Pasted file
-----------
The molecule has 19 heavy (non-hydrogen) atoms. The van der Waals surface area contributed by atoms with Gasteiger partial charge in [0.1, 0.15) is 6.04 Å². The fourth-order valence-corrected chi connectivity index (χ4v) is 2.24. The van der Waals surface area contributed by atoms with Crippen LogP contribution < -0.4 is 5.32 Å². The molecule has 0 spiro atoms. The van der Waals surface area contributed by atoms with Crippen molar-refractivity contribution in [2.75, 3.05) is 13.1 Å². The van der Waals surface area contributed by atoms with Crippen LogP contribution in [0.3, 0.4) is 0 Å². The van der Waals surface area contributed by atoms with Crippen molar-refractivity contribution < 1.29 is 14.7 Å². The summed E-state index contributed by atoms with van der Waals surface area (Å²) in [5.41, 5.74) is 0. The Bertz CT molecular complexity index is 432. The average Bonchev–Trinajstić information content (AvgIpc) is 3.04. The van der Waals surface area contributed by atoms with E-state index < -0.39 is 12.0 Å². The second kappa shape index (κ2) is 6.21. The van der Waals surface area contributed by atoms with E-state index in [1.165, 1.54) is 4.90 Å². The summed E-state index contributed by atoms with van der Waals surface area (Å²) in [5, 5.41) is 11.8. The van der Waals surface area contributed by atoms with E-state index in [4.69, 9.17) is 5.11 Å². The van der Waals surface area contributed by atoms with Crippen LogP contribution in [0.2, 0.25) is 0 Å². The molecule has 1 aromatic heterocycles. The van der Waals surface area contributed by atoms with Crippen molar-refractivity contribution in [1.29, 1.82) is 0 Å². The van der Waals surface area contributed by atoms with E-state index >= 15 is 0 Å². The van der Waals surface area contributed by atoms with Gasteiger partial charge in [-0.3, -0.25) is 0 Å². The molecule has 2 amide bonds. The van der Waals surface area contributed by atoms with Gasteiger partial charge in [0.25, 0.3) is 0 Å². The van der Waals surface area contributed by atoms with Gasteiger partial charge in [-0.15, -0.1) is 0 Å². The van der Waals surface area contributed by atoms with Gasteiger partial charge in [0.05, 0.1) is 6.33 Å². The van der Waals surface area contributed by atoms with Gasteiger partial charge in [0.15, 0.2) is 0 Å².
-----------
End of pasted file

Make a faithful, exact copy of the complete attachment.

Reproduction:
The molecule has 19 heavy (non-hydrogen) atoms. The van der Waals surface area contributed by atoms with Gasteiger partial charge in [0.1, 0.15) is 6.04 Å². The fourth-order valence-corrected chi connectivity index (χ4v) is 2.24. The van der Waals surface area contributed by atoms with Crippen LogP contribution < -0.4 is 5.32 Å². The molecule has 0 spiro atoms. The van der Waals surface area contributed by atoms with Crippen molar-refractivity contribution in [2.75, 3.05) is 13.1 Å². The van der Waals surface area contributed by atoms with Crippen LogP contribution in [0.3, 0.4) is 0 Å². The van der Waals surface area contributed by atoms with Crippen molar-refractivity contribution < 1.29 is 14.7 Å². The summed E-state index contributed by atoms with van der Waals surface area (Å²) in [5.41, 5.74) is 0. The Bertz CT molecular complexity index is 432. The average Bonchev–Trinajstić information content (AvgIpc) is 3.04. The van der Waals surface area contributed by atoms with E-state index < -0.39 is 12.0 Å². The second kappa shape index (κ2) is 6.21. The van der Waals surface area contributed by atoms with E-state index in [1.165, 1.54) is 4.90 Å². The summed E-state index contributed by atoms with van der Waals surface area (Å²) in [5, 5.41) is 11.8. The van der Waals surface area contributed by atoms with E-state index in [4.69, 9.17) is 5.11 Å². The van der Waals surface area contributed by atoms with Crippen LogP contribution in [0.2, 0.25) is 0 Å². The molecule has 1 aromatic heterocycles. The van der Waals surface area contributed by atoms with Crippen molar-refractivity contribution in [1.29, 1.82) is 0 Å². The van der Waals surface area contributed by atoms with E-state index >= 15 is 0 Å². The van der Waals surface area contributed by atoms with Gasteiger partial charge in [-0.3, -0.25) is 0 Å². The molecule has 2 amide bonds. The van der Waals surface area contributed by atoms with Gasteiger partial charge in [0.25, 0.3) is 0 Å². The van der Waals surface area contributed by atoms with Gasteiger partial charge in [-0.15, -0.1) is 0 Å². The van der Waals surface area contributed by atoms with Gasteiger partial charge in [0.05, 0.1) is 6.33 Å². The van der Waals surface area contributed by atoms with Gasteiger partial charge in [0.15, 0.2) is 0 Å².